In India, the government is actively promoting exports by displaying a positive attitude and signaling its intention to reduce inflation rates.

Social Factors

India’s social and economic factors influence the demand for products. The medium-sized Australian snack company must have a thorough understanding of India’s business environment.

The market’s perceptions and lifestyles have a significant impact on the product’s sales.

Indian consumers are demanding fast food and takeaway services from snack companies (Downling et al. 2000, p. 10).

Managers of snack companies in Australia must create technologies to provide these services for Indians.

This will make India a great destination for foreign investments (Dolzer, Schreuer (2012), p.30).

Technological Factors

Indian companies use high-tech technologies to cut costs. This is a benefit for the company.

India has both 3G and 4G technology, which favors technological projects’ success.

India has the largest IT sector in the world. This promotes software upgrades, increased IT development, as well as other technological advances in the business world (De Beule & Duanmu 2012, P.270).

India’s federal government has launched its satellites into space.

India, unlike China, encourages foreign investors to invest in India through the creation a world satellite that allows foreign companies easy access to potential Indian markets (Ang Benischke, Doh, and Doh (2015), P. 1550).

Australian snack companies can benefit from the advanced technology available in India to create corn chips that meet Indian social demands.

Based on the above analysis, India’s economy prospects are better than India’s. India provides a favorable environment for foreign companies to compete with domestic businesses making it easy to succeed.

Here are some suggestions for the manager

Political factors: India currently outperforms China in creating a conducive business environment.

China is known to have one of the most corrupt political governments on the Planet. This makes it extremely difficult for foreign businesses to compete with.

Because India has more favorable business policies to India, than China, the manager should consider expanding the company’s operations there.

Economic factors: China is attempting to make an illusion of economic rebalancing by shifting from state direct investments to a demand draw economy because of economic disparities. India, however, has a vibrant private economy that favors foreign investment (FDI).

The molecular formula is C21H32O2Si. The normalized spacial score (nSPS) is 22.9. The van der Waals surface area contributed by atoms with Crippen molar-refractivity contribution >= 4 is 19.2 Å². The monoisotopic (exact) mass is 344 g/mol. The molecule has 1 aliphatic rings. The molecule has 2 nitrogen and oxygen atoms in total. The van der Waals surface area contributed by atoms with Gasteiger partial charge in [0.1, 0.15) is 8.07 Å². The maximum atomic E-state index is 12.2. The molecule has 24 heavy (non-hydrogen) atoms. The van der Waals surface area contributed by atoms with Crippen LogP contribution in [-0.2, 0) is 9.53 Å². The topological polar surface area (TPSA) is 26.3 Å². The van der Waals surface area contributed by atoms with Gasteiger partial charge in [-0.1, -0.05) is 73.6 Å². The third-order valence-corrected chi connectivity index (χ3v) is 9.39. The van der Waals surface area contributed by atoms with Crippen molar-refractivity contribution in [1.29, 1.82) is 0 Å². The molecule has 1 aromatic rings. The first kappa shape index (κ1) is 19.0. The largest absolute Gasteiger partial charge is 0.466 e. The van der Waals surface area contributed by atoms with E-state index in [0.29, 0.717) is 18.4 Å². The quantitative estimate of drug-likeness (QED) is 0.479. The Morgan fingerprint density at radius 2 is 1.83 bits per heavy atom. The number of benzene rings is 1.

India is a country that allows fair competition, making it an ideal choice for the company looking to expand its corn chip business operations.

Social factors: India is a highly populous country, compared to China. This makes it more attractive for business and opens up more opportunities than China.

Indians want fast food and snack companies should be able to offer them corn chips.

Technology factors: India is a country that uses both 3G and 4G technology, which, unlike China, favors the success of technological projects.

Since the snack company deals with corn chips, most of China’s investments are in engineering technologies.

The manager should encourage the company to expand its operations in India and not China.


China and India are dependent on capital formation for economic growth.

India’s PEST business environmental variables between China and India show that it is a free, dynamic country with high levels of economic growth and a high population.

In addition to globalization, PEST business elements also influence management decisions of domestic companies seeking to expand into international markets.

The firm must conduct thorough research in the target countries to determine if they are eligible for globalization.

Understanding the legal requirements of foreign governments, the consumer lifestyles and consumption patterns of consumers, and technological sophistication are all key factors in determining the company’s ability to make a foreign investment decision.

Manager of a medium-sized Australian Snack Company may consider expanding its corn chips business into India because of its attractive, favorable, and lucrative business environment.